In the past decade, food waste has received increased attention on both academic and societal levels. As a cause of negative economic, environmental and social effects, food waste is considered to be one of the sustainability issues that needs to be addressed. In developed countries, consumers are one of the biggest sources of food waste. To successfully reduce consumer-related food waste, it is necessary to have a clear understanding of the factors influencing food waste-related consumer perceptions and behaviors. The present paper presents the results of a literature review and expert interviews on factors causing consumer-related food waste in households and supply chains. Results show that consumers’ motivation to avoid food waste, their management skills of food provisioning and food handling and their trade-offs between priorities have an extensive influence on their food waste behaviors. We identify actions that governments, societal stakeholders and retailers can undertake to reduce consumer-related food waste, highlighting that synergistic actions between all parties are most promising. Further research should focus on exploring specific food waste contexts and interactions more in-depth. Experiments and interventions in particular can contribute to a shift from analysis to solutions.
The perceived impact of the National Health Service on personalised nutrition service delivery among the UK public
Fallaize, R. ; Macready, A.L. ; Butler, L.T. ; Ellis, J.A. ; Berezowska, A. ; Fischer, A.R.H. ; Walsh, M.C. ; Gallagher, C. ; Stewart-Knox, B.J. ; Kuznesof, S. ; Frewer, L.J. ; Gibney, M.J. ; Lovegrove, J.A. - \ 2015
British Journal of Nutrition 113 (2015)8. - ISSN 0007-1145 - p. 1271 - 1279.
nutrigenomics - communication - disease - information - consumer - medicine - intervention - acceptance - knowledge - attitudes
Personalised nutrition (PN) has the potential to reduce disease risk and optimise health and performance. Although previous research has shown good acceptance of the concept of PN in the UK, preferences regarding the delivery of a PN service (e.g. online v. face-to-face) are not fully understood. It is anticipated that the presence of a free at point of delivery healthcare system, the National Health Service (NHS), in the UK may have an impact on end-user preferences for deliverances. To determine this, supplementary analysis of qualitative data obtained from focus group discussions on PN service delivery, collected as part of the Food4Me project in the UK and Ireland, was undertaken. Irish data provided comparative analysis of a healthcare system that is not provided free of charge at the point of delivery to the entire population. Analyses were conducted using the ‘framework approach’ described by Rabiee (Focus-group interview and data analysis. Proc Nutr Soc 63, 655-660). There was a preference for services to be led by the government and delivered face-to-face, which was perceived to increase trust and transparency, and add value. Both countries associated paying for nutritional advice with increased commitment and motivation to follow guidelines. Contrary to Ireland, however, and despite the perceived benefit of paying, UK discussants still expected PN services to be delivered free of charge by the NHS. Consideration of this unique challenge of free healthcare that is embedded in the NHS culture will be crucial when introducing PN to the UK.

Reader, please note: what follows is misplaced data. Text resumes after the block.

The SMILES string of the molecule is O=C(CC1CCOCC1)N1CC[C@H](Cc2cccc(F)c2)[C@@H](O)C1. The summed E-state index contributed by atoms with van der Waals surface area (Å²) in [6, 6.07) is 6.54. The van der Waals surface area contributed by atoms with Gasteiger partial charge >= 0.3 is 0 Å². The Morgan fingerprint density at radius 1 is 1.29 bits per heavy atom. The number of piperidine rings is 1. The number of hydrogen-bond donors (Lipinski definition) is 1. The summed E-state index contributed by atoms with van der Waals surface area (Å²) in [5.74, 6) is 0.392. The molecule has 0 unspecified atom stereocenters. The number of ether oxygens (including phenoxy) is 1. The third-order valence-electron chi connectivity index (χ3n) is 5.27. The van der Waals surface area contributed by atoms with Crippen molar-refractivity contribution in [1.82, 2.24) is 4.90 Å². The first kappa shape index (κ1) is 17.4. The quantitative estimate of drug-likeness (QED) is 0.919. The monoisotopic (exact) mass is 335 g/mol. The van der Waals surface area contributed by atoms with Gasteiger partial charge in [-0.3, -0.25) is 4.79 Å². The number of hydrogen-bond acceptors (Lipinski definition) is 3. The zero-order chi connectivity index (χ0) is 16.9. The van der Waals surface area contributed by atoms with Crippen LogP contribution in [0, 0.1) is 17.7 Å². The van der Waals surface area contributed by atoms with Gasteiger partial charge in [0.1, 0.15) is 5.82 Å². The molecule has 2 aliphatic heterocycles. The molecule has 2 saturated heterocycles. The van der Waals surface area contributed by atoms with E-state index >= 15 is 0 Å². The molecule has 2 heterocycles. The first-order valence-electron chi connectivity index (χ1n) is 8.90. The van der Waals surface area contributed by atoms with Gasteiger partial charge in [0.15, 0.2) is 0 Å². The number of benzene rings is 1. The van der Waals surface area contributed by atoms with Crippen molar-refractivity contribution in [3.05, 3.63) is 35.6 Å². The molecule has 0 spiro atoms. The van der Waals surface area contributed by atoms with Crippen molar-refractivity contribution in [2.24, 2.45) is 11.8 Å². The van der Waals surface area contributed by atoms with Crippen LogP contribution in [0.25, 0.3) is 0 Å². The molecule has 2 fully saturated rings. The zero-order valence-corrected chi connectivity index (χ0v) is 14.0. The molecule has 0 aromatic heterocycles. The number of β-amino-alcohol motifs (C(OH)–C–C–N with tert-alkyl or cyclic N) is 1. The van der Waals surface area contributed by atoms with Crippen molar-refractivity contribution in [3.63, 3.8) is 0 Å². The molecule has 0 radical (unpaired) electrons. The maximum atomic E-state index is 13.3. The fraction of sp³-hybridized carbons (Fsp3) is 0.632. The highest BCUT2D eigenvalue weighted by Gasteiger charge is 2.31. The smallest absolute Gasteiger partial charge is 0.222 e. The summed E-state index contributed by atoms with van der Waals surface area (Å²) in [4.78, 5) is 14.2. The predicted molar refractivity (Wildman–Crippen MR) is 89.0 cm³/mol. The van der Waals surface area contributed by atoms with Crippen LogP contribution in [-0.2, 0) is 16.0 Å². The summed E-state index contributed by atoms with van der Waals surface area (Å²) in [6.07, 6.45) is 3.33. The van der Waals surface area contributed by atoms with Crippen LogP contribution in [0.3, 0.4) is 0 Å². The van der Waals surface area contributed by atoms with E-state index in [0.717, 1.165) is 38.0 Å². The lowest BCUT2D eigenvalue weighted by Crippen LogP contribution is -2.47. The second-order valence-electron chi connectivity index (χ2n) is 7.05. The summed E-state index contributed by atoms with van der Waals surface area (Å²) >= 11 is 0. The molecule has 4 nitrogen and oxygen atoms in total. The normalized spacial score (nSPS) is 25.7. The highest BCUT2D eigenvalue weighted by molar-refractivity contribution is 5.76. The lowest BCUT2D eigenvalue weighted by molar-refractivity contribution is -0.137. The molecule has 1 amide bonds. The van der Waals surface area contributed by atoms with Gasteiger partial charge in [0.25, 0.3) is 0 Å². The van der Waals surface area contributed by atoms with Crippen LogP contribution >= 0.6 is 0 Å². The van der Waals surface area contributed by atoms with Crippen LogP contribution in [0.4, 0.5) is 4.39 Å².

The knowledge management arena: agent-based modelling of the pig sector
Osinga, S.A. - \ 2015
University. Promotor(en): Adrie Beulens, co-promotor(en): Gert Jan Hofstede. - Wageningen : Wageningen University - ISBN 9789462572270 - 218
kennismanagement - informatiemanagement - varkenshouderij - besluitvorming - boeren - kennis - knowledge management - information management - pig farming - decision making - farmers - knowledge

Abstract belonging to PhD thesis:
The knowledge management arena: agent-based modelling of the pig sector
Sjoukje A. Osinga
Wageningen University, Information technology group

To be defended on 22nd of April, 2015
Promotor: Em. Prof. ir AJM (Adrie) Beulens, Information technology group
Co-promotor: Dr ir GJ (Gert Jan) Hofstede, Information technology group

Complex adaptive systems are characterized by multiple levels of behaviour: the behaviour of individual components and the behaviour of the entire system. In this thesis we study this relationship by means of agent-based models. By modelling individuals (agents) and their behaviour only, and simulating this behaviour over time, we generate emerging patterns: we did not explicitly put them in. We try to understand these patterns by reasoning back to individual level (multi-level analysis).